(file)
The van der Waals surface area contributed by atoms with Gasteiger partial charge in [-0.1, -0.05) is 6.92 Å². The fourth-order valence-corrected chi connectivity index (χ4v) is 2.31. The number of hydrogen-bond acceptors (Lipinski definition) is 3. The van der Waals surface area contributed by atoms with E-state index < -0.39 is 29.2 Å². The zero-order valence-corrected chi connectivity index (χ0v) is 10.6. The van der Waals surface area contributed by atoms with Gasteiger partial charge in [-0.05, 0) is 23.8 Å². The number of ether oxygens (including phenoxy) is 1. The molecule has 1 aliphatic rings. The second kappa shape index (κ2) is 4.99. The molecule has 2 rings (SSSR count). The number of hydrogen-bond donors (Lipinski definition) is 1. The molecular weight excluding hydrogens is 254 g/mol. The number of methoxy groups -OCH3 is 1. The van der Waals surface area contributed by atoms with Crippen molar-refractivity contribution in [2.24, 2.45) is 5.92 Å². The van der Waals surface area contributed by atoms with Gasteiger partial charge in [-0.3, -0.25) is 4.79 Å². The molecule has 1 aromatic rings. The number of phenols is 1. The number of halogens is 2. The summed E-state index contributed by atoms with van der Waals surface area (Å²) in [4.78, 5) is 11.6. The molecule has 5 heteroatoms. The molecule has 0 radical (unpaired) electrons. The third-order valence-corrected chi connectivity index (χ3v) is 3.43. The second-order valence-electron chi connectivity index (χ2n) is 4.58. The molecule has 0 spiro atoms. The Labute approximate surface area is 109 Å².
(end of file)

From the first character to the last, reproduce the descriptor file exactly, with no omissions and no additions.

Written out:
The van der Waals surface area contributed by atoms with Gasteiger partial charge in [-0.1, -0.05) is 6.92 Å². The fourth-order valence-corrected chi connectivity index (χ4v) is 2.31. The number of hydrogen-bond acceptors (Lipinski definition) is 3. The van der Waals surface area contributed by atoms with E-state index < -0.39 is 29.2 Å². The zero-order valence-corrected chi connectivity index (χ0v) is 10.6. The van der Waals surface area contributed by atoms with Gasteiger partial charge in [-0.05, 0) is 23.8 Å². The number of ether oxygens (including phenoxy) is 1. The molecule has 1 aliphatic rings. The second kappa shape index (κ2) is 4.99. The molecule has 2 rings (SSSR count). The number of hydrogen-bond donors (Lipinski definition) is 1. The molecular weight excluding hydrogens is 254 g/mol. The number of methoxy groups -OCH3 is 1. The van der Waals surface area contributed by atoms with Crippen molar-refractivity contribution in [2.24, 2.45) is 5.92 Å². The van der Waals surface area contributed by atoms with Gasteiger partial charge in [-0.3, -0.25) is 4.79 Å². The molecule has 1 aromatic rings. The number of phenols is 1. The number of halogens is 2. The summed E-state index contributed by atoms with van der Waals surface area (Å²) in [4.78, 5) is 11.6. The molecule has 5 heteroatoms. The molecule has 0 radical (unpaired) electrons. The third-order valence-corrected chi connectivity index (χ3v) is 3.43. The second-order valence-electron chi connectivity index (χ2n) is 4.58. The molecule has 0 spiro atoms. The Labute approximate surface area is 109 Å².